• Brakes: 296mm ventilated front discs, 292mm solid rear discs
  • Steering: Electrically assisted power steering, 11.4m turning circle

Nissan’s 2.5-litre four-cylinder petrol engine, while no GT-R-like tyre-shredder, is a proven performer and is appropriately mated to the transmission which is definitely one of the better-performing CVTs (in fact a car-loving mate in the passenger seat didn’t pick it as a CVT even when going up some steep hills).

The Renault Koleos Zen rides on 18-inch alloy wheels and, as per the X-Trail, the MacPherson strut front/multi-link rear suspension is well-sorted - refinement levels were generally good but we did detect a smidge more road and tyre noise on our ‘home’ test routes than we recall from our drives of a variety of Koleos models at the press launch based in Coffs Harbour, NSW.

In terms of driving dynamics, the Koleos is certainly on the same page as the segment’s best - nice feedback from the steering, precise turn-in (for a mid-size SUV), acceptable levels of pitch and body roll and nice balance in the twisty stuff.

Around town our Renault Koleos delivered sufficient zip to navigate the peak-hour freeway merge, offered good all-round visibility and parking maneuvers presented no challenges.



ANCAP Rating: The Renault Koleos has yet to be tested by ANCAP.

Safety Features: Six airbags, anti-lock brakes with electronic brakeforce distribution and emergency brake assist, reversing camera, stability and traction control. An optional safety pack ass interurban autonomous braking, blind-spot warning and forward collision warning.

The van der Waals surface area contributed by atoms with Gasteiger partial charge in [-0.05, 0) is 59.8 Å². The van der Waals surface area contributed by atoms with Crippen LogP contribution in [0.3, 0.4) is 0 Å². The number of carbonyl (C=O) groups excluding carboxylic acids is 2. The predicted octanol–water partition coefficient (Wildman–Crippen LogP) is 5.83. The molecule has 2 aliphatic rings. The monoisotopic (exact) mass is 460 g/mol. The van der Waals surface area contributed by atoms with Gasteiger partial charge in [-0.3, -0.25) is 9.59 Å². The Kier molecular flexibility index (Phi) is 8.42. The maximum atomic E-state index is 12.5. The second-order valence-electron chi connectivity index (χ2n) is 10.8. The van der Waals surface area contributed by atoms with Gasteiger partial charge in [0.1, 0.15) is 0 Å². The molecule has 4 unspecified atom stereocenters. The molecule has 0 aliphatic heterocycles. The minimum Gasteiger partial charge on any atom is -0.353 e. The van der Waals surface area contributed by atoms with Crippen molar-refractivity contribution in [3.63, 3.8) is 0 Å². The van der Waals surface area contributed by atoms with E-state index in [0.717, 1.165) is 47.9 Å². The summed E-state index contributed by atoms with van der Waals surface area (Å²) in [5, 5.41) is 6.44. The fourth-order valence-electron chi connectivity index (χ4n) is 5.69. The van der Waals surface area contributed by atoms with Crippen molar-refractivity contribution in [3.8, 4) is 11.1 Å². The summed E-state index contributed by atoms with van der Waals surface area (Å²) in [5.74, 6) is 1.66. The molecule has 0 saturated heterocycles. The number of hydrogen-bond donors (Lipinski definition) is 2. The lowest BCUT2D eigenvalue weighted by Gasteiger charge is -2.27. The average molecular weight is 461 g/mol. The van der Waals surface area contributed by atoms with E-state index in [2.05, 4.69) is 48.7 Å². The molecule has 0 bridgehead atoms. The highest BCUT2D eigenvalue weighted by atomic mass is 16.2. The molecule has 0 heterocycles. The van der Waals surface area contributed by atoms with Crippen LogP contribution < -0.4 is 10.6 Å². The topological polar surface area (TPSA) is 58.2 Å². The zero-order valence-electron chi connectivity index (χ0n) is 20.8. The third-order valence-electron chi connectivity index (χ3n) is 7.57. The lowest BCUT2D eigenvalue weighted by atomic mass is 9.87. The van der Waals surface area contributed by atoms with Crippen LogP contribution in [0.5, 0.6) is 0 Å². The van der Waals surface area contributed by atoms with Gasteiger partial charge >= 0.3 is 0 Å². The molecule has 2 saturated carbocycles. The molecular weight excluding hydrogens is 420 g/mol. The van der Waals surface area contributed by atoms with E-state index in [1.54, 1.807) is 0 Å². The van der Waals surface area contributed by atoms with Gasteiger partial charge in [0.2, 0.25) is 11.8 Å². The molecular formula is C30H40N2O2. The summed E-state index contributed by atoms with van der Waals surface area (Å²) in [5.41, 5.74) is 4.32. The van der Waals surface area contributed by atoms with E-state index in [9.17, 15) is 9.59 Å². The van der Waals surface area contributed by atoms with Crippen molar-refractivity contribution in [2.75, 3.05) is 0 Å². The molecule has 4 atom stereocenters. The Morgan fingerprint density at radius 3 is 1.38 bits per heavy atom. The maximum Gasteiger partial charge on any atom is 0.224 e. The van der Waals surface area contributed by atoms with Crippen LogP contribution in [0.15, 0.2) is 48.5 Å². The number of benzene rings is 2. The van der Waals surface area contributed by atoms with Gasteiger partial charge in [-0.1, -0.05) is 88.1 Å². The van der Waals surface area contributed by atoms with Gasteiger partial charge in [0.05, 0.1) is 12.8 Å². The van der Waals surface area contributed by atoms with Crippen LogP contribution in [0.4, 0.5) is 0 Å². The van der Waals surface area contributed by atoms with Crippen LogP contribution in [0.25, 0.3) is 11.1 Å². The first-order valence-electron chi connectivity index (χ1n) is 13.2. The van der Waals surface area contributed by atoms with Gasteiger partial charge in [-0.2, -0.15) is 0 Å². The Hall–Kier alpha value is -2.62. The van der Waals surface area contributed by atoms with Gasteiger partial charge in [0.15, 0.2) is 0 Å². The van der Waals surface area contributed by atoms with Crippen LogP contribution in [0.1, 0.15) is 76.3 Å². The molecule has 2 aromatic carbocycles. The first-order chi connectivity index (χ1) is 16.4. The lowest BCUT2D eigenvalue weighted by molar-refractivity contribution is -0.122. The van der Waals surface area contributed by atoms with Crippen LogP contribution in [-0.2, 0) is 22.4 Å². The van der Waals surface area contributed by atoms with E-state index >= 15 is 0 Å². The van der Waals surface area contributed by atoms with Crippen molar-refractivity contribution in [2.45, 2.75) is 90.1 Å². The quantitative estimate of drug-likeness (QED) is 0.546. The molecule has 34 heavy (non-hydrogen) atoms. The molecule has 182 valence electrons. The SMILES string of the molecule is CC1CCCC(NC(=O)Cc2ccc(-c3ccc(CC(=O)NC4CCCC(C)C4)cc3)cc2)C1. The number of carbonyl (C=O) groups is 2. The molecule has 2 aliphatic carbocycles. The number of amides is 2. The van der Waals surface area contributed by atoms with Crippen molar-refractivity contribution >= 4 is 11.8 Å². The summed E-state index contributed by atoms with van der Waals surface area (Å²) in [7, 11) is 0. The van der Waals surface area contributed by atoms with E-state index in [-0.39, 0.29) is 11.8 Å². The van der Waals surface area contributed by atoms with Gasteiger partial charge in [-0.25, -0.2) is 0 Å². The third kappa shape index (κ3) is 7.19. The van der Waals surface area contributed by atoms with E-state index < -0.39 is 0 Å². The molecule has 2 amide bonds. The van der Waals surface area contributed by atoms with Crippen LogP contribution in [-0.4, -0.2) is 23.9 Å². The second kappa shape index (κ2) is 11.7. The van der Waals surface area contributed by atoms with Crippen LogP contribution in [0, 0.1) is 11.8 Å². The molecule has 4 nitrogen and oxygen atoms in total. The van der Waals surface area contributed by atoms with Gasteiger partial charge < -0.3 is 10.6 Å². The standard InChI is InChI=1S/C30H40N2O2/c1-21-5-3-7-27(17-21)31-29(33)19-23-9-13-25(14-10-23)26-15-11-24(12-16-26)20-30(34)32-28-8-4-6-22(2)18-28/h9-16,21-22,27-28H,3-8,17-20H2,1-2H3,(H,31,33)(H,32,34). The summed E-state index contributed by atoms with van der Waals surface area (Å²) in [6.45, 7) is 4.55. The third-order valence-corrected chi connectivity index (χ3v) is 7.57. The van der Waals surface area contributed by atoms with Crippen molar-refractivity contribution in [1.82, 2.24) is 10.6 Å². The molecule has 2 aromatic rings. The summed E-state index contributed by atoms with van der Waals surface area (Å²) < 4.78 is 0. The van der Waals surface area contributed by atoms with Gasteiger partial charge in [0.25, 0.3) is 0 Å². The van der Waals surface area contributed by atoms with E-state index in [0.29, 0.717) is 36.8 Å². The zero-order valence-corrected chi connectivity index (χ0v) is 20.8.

Warranty: Five years/unlimited kilometers with roadside assistance

Servicing: 30,000kms/12 months with condition-based servicing. Capped-price servicing is $299 for the first three scheduled services.



Mazda CX-5 dominates sales in this segment for two reasons - it’s good and across the four-model range prices and features are very sharp. But there’s no denying the current CX-5 is coming to the end of its model life and the Koleos has some more up-to-date inclusions.

Ford’s German-created Kuga would definitely be on our list. Ride and handling match the Mazda CX-5 for ‘Best-In-Class’ status, the turbocharged 2.0-litre engine packs a punch and we like the interior look, even if it is not quite as spacious as the Renault Koleos.

Hyundai’s new Tucson shows the influence of designer Peter Schreyer - it’s a good looker. But you’ll need the turbocharged 1.6-litre engine to match the Renault Koleos for output (mind you Hyundai’s seven-speed DSG transmission scores big points) and you’ll need to carefully cross-reference standard and optional equipment against the well-equipped Koleos.

Hyundai Tucson
Hyundai Tucson



You can’t overestimate the differences Renault’s styling changes have brought to what is ostensibly the Nissan X-Trail.

It’s like Yves St Laurent versus Uniqlo - you can’t criticize either but the French version is... well, you know... French... joie de vivre and all that.

On the value-for-money front, to use football vernacular, the $33,990 Renault Koleos Zen definitely packs-down for the ‘A-Grade’ side.

Mix-in the high-standard driving dynamics and you must conclude Renault has a legitimate competitor in one of the new car market’s toughest leagues.

MORE: Renault News and Reviews
VISIT THE SHOWROOM: Renault Koleos - Prices, Features, and Specifications